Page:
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Australian coal being unloaded from a ship in Rizhao port, China
China is one of Australia's main trading partners and a large coal consumerImage: Wang Kai/Xinhua via AP/picture alliance

Australia blasts China on apparent coal ban

December 15, 2020

Australian Prime Minister Scott Morrison has responded to reports of a Chinese ban on the key Australian export with a warning. The rumored move comes as relations between the two Pacific nations continue to deteriorate.


Australian Prime Minister Scott Morrison called China's rumored move to not approve Australian coal imports a "lose-lose" situation on Tuesday and said it would be a breach of World Trade Organization (WTO) rules.

The prime minister's comments came in response to a report by the Chinese state-owned Global Times newspaper that the country's National Development and Reform Commission had given the go-ahead for coal imports without restriction, with the exception of coal from Australia.

Relations between China and Australia have deteriorated in recent months, especially from the fallout of Australia's call for an independent inquiry into the initial outbreak of coronavirus in China.

Australian Prime Minister Scott Morrison spoke to the media during a visit to a factory
The Australian prime minister has warned China against breaking their free-trade agreementImage: Lukas Coch/AAP Image via AP/picture alliance

The strain between the two countries has struck Australian exports, including its most lucrative coal and iron ore exports.

A breach of international trading rules

In light of the fact that the Chinese government has not yet announced the banning of Australian coal as an official policy, Morrison said he was treating the report as "media speculation."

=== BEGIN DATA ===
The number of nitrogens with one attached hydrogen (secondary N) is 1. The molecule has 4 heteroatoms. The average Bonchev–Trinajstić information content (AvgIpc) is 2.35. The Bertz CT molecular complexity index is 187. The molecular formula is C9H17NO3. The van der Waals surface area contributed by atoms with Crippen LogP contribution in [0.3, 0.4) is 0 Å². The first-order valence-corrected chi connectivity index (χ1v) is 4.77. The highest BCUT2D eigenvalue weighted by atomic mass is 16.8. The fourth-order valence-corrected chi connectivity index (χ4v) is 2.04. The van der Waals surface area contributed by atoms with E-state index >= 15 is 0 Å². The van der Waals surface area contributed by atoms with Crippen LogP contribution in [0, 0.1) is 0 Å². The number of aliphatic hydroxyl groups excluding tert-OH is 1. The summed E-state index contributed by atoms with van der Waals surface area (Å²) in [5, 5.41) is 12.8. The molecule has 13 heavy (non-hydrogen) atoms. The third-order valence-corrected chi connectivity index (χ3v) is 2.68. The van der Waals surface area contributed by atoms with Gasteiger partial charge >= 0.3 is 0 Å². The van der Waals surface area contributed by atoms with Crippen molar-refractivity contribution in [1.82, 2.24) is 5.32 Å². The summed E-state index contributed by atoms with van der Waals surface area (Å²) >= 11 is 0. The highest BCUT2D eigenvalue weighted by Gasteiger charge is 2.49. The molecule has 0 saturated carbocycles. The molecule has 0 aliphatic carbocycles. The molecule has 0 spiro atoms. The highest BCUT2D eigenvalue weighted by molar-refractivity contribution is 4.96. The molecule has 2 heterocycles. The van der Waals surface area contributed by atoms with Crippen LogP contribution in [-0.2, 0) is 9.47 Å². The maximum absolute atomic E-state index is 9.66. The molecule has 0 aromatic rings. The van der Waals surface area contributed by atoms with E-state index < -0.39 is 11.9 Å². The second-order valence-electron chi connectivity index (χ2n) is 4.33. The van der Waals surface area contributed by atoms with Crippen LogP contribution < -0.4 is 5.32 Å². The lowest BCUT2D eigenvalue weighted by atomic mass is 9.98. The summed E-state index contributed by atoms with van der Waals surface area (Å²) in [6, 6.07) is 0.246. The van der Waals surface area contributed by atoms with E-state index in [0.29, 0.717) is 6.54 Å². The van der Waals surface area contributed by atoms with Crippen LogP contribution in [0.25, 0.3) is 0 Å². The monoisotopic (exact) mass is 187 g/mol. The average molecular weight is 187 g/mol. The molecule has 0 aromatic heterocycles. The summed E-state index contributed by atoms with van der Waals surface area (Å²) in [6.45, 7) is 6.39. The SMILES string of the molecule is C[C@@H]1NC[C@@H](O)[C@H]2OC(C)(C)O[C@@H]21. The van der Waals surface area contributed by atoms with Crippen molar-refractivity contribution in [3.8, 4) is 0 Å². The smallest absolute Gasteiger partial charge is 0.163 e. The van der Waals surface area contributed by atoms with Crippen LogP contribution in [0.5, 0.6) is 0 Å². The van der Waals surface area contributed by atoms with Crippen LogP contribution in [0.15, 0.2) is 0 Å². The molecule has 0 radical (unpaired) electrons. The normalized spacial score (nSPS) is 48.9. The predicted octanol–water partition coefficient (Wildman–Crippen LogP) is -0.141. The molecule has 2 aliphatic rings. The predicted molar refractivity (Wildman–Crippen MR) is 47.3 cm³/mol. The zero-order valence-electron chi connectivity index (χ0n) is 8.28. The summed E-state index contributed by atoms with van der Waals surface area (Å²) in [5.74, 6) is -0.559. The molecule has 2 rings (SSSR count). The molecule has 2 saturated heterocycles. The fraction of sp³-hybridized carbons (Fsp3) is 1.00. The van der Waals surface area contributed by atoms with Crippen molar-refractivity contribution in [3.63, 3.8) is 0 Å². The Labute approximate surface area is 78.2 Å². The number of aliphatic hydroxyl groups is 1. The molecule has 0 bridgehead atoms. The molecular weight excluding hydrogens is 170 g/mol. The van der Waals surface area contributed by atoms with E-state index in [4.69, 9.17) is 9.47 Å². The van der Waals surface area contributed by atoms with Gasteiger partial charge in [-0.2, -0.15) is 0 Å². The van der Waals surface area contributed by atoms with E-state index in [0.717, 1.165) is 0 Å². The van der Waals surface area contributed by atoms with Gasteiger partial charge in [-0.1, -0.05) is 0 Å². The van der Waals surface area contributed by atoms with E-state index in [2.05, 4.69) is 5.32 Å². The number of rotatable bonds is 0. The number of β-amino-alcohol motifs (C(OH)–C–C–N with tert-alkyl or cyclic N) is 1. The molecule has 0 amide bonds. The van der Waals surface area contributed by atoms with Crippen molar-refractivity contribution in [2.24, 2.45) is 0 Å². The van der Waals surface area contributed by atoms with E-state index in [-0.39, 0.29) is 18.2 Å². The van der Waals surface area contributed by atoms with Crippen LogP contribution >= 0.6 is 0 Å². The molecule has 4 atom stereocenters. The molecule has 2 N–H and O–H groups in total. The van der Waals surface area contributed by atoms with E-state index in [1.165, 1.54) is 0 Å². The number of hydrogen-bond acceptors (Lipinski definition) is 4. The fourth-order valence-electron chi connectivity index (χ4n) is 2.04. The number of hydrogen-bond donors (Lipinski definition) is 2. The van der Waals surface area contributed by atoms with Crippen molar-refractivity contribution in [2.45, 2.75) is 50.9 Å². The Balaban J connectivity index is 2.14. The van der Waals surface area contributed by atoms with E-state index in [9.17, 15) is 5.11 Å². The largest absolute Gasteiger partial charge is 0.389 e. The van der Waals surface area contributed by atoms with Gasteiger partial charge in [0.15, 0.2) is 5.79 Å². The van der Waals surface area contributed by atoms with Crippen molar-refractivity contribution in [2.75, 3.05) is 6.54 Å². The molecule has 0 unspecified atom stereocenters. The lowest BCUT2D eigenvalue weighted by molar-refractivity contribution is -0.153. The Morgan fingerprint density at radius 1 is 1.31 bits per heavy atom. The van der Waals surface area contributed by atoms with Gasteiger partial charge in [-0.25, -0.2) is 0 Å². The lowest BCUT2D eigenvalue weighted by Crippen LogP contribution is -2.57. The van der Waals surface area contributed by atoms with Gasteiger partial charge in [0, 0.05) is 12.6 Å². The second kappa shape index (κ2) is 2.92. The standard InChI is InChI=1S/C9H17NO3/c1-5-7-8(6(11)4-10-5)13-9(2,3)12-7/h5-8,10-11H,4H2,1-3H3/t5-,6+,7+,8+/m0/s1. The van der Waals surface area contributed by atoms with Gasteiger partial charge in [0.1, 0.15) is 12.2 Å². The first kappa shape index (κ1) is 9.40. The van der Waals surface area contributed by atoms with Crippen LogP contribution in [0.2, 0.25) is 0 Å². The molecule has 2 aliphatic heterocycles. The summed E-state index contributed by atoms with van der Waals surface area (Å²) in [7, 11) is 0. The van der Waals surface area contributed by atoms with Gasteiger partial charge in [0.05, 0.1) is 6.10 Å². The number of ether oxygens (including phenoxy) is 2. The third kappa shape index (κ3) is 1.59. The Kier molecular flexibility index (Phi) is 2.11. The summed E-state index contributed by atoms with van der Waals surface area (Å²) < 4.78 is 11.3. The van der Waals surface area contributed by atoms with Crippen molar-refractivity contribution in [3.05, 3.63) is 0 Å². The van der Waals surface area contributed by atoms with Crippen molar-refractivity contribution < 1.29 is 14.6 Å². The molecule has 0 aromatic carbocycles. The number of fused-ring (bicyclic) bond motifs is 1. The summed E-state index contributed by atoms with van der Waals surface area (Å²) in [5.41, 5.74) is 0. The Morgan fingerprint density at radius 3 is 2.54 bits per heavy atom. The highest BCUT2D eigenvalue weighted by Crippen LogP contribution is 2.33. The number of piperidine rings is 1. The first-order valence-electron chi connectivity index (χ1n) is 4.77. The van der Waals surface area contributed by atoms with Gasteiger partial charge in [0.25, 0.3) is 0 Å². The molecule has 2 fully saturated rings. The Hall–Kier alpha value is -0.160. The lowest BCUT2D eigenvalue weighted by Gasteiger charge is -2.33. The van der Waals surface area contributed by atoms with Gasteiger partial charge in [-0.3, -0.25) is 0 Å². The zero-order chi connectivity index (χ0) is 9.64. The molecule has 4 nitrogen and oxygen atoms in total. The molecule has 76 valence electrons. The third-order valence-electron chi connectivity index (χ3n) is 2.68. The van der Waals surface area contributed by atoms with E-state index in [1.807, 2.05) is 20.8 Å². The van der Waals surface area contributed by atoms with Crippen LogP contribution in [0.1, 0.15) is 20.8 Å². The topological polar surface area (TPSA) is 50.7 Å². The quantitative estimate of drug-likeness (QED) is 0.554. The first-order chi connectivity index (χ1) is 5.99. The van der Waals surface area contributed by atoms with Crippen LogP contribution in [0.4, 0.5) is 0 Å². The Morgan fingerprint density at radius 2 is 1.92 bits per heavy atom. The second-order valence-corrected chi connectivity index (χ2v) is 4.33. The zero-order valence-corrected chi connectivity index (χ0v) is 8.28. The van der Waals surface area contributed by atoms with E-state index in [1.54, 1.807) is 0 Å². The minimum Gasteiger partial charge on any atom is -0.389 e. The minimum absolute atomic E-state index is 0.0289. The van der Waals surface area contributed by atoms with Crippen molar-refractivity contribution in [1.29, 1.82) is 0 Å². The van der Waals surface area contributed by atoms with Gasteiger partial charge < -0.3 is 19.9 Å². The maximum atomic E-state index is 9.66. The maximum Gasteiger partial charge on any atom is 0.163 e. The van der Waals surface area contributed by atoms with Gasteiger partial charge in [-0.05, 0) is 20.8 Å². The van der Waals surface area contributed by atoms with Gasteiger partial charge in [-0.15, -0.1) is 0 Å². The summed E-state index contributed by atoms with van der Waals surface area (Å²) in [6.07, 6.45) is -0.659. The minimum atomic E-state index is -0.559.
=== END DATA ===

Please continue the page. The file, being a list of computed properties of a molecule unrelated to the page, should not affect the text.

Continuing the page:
However, the news sparked concerns and the Australian prime minister highlighted the possible breach of international trade rules.

"If that were the case, then that would obviously be in breach of WTO rules,'' Morrison told reporters. "It would be obviously in breach of our own free trade agreement and so we would hope that's certainly not the case."

Australia was already close to finalizing a complaint with the WTO regarding Chinese tariffs on Australian barley imports.

China's 'pattern of disruption'

Morrison also referred to the negative environmental impacts of China importing lower quality coal from elsewhere.

"It really is a lose-lose here because Australian coal, compared to that coal that is sourced from other countries, the other countries have 50% higher emissions than Australian coal."

The reported ban followed well-documented delays in offloading coal from Australian ships at Chinese ports, which was part of what Trade Minister Simon Birmingham referred to as "a pattern of disruption."

The Chinese embassy in Australia last month laid out a list of 14 grievances with Canberra — everything from limiting Chinese tech giant Huawei's role in Australia's 5G network, to what China called "peddling lies" about abuses of the Uighur Muslim community in Xinjiang, or "siding with the US' anti-China campaign" regarding the coronavirus.

Morrison warned China of knock-on effects of banning Australian coal, saying: "If a perception emerges that there is a conflation between political issues and a trading relationship... That can create a lot of uncertainty for many other trading partners."

ab/msh (AP, Reuters)

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